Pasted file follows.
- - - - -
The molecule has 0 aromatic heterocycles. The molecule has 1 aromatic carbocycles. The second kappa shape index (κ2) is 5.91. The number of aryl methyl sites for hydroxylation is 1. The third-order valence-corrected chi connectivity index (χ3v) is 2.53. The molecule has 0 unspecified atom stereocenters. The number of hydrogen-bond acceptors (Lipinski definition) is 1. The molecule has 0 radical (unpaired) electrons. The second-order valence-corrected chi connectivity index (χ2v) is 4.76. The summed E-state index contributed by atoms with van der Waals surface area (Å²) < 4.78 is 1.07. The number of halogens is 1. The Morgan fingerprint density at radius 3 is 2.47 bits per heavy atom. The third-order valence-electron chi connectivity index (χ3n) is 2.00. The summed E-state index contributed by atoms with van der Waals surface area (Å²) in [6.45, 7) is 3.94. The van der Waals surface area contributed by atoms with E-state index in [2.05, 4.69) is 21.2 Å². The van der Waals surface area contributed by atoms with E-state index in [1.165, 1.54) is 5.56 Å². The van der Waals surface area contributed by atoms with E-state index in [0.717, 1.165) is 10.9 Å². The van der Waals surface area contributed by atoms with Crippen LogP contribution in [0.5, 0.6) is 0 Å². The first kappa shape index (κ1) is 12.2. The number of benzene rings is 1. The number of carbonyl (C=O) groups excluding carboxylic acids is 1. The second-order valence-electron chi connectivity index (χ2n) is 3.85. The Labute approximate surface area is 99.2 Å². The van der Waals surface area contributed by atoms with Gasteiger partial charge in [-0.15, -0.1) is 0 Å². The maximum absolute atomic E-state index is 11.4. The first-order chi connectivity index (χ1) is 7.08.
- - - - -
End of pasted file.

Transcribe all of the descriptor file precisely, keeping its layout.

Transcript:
The molecule has 0 aromatic heterocycles. The molecule has 1 aromatic carbocycles. The second kappa shape index (κ2) is 5.91. The number of aryl methyl sites for hydroxylation is 1. The third-order valence-corrected chi connectivity index (χ3v) is 2.53. The molecule has 0 unspecified atom stereocenters. The number of hydrogen-bond acceptors (Lipinski definition) is 1. The molecule has 0 radical (unpaired) electrons. The second-order valence-corrected chi connectivity index (χ2v) is 4.76. The summed E-state index contributed by atoms with van der Waals surface area (Å²) < 4.78 is 1.07. The number of halogens is 1. The Morgan fingerprint density at radius 3 is 2.47 bits per heavy atom. The third-order valence-electron chi connectivity index (χ3n) is 2.00. The summed E-state index contributed by atoms with van der Waals surface area (Å²) in [6.45, 7) is 3.94. The van der Waals surface area contributed by atoms with E-state index in [2.05, 4.69) is 21.2 Å². The van der Waals surface area contributed by atoms with E-state index in [1.165, 1.54) is 5.56 Å². The van der Waals surface area contributed by atoms with E-state index in [0.717, 1.165) is 10.9 Å². The van der Waals surface area contributed by atoms with Crippen LogP contribution in [0.5, 0.6) is 0 Å². The first kappa shape index (κ1) is 12.2. The number of benzene rings is 1. The number of carbonyl (C=O) groups excluding carboxylic acids is 1. The second-order valence-electron chi connectivity index (χ2n) is 3.85. The Labute approximate surface area is 99.2 Å². The van der Waals surface area contributed by atoms with Gasteiger partial charge in [-0.15, -0.1) is 0 Å². The maximum absolute atomic E-state index is 11.4. The first-order chi connectivity index (χ1) is 7.08.